JACKSON, Miss. (Legal Newsline) - Mississippi Attorney General Jim Hood's case against several issuers of credit cards will be stayed pending the result of a jurisdictional battle being decided by a federal appeals court.
U.S. District Judge William Barbour wrote Thursday that he will wait on a ruling from the U.S. Court of Appeals for the Fifth Circuit to decide if Hood's case belongs in federal or state court. The Fifth Circuit is hearing the appeal of companies involved in liquid crystal display panels sued by Hood.
Both cases were brought by private firms that have contributed to Hood's campaign fund.
U.S. District Judge Carlton Reeves ruled earlier this year that the LCD lawsuit belongs in state court.
"(T)he court finds that several of the issues to be decided in the subject appeal appear to have direct bearing on the jurisdictional issues raised in Plaintiff's motion to remand, in particular with respect to the exercise of federal subject matter jurisdiction under the Class Action Fairness Act," Barbour wrote.
Reeves noted that the issue in the LCD case appears to be a matter of first impression in the Fifth Circuit. Other circuits have rejected the notion that cases filed by AGs are actually class action lawsuits subject to removal under CAFA.
Attorneys general respond by saying they are filing lawsuits under their parens patriae powers - to protect the physical and economic well-beings of the residents of their states.
But the Fifth Circuit ruled in a case brought by Louisiana Attorney General Buddy Caldwell that some parens patriae suits may constitute a CAFA mass action. Caldwell had sued insurance companies and their business partners, claiming they had rigged the value of policyholder claims in the aftermath of hurricanes Katrina and Rita.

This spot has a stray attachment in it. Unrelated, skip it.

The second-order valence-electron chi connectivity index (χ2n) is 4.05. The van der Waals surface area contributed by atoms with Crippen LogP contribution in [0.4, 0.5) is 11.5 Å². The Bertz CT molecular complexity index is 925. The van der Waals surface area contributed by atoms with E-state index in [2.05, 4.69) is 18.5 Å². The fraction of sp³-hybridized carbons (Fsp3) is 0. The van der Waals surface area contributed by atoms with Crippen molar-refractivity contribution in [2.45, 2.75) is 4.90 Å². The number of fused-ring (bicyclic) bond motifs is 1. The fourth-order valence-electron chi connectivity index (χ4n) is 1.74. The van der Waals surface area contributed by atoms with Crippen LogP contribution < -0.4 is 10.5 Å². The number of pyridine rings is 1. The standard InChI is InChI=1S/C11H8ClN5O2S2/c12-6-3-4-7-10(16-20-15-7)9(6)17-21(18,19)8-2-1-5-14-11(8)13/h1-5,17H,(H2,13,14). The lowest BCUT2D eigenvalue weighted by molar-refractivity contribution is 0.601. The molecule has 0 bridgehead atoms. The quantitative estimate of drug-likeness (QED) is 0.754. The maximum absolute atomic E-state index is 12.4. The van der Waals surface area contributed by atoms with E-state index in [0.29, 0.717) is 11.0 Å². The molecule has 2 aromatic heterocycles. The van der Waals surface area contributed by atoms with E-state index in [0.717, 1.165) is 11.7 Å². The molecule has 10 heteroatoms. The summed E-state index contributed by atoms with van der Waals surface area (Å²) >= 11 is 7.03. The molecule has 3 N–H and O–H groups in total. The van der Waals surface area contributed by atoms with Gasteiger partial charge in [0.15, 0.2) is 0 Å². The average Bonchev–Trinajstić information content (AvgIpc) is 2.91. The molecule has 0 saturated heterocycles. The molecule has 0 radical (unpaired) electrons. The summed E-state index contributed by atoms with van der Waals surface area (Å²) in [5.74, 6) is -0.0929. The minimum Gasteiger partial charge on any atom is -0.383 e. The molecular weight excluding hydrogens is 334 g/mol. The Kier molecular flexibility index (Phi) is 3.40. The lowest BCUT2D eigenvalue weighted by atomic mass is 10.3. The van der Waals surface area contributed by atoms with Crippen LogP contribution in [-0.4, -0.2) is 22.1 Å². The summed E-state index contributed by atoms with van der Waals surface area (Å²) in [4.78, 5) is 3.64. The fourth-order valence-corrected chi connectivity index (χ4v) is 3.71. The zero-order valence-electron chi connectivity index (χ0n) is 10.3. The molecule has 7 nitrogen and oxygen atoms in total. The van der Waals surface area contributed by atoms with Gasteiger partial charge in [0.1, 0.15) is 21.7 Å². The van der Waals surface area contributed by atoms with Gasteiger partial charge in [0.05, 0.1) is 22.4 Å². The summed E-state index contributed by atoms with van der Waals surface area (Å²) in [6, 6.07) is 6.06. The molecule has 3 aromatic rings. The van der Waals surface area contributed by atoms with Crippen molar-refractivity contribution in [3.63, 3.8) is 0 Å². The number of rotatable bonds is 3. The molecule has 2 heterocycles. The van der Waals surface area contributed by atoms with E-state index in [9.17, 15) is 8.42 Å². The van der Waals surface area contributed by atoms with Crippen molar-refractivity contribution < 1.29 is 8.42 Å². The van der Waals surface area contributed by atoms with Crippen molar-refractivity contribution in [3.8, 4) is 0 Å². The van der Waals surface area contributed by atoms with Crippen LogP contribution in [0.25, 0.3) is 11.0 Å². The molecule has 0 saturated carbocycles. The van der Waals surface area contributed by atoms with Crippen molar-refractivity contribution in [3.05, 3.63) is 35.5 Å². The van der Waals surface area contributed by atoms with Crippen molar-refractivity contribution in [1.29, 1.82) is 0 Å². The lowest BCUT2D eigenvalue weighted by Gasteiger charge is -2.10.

The Fifth Circuit ruled Louisiana was a real party in interest as to injunctive relief and policyholders were real parties in interest as to treble damages. It said there was minimal diversity of the parties, as required by CAFA.
Hood argued that when the LCD complaint was viewed as a whole, the only real party in interest was the State and not its citizens and local governments. Reeves agreed, and wrote his decision was in accordance with the Fourth, Seventh and Ninth circuits.
Private firms hired to represent Mississippi in the LCD case are Abraham & Rideout of Greenwood, Miss.; Zimmerman Reed of Minneapolis; and Wise, Carter, Child & Caraway of Jackson.
A. Lee Abraham Jr. donated $1,000 to Hood's campaign fund in 2011, while three Zimmerman Reed attorneys each gave Hood $1,000 in 2007.
The Zimmerman Reed firm gave Hood $11,250 from 2007-11.
Hood also hired outside counsel to pursue the cases - now consolidated into one lawsuit - against the credit card issuers. Hood is one of three attorneys general, with West Virginia's Darrell McGraw and Hawaii's David Louie, to have filed suit over the companies' payment-protection products that carry monthly fees.
One of those firms is Houston's Baron & Budd. Russell Budd gave Hood's campaign fund $10,000 in 2005.
From Legal Newsline: Reach John O'Brien at email@example.com.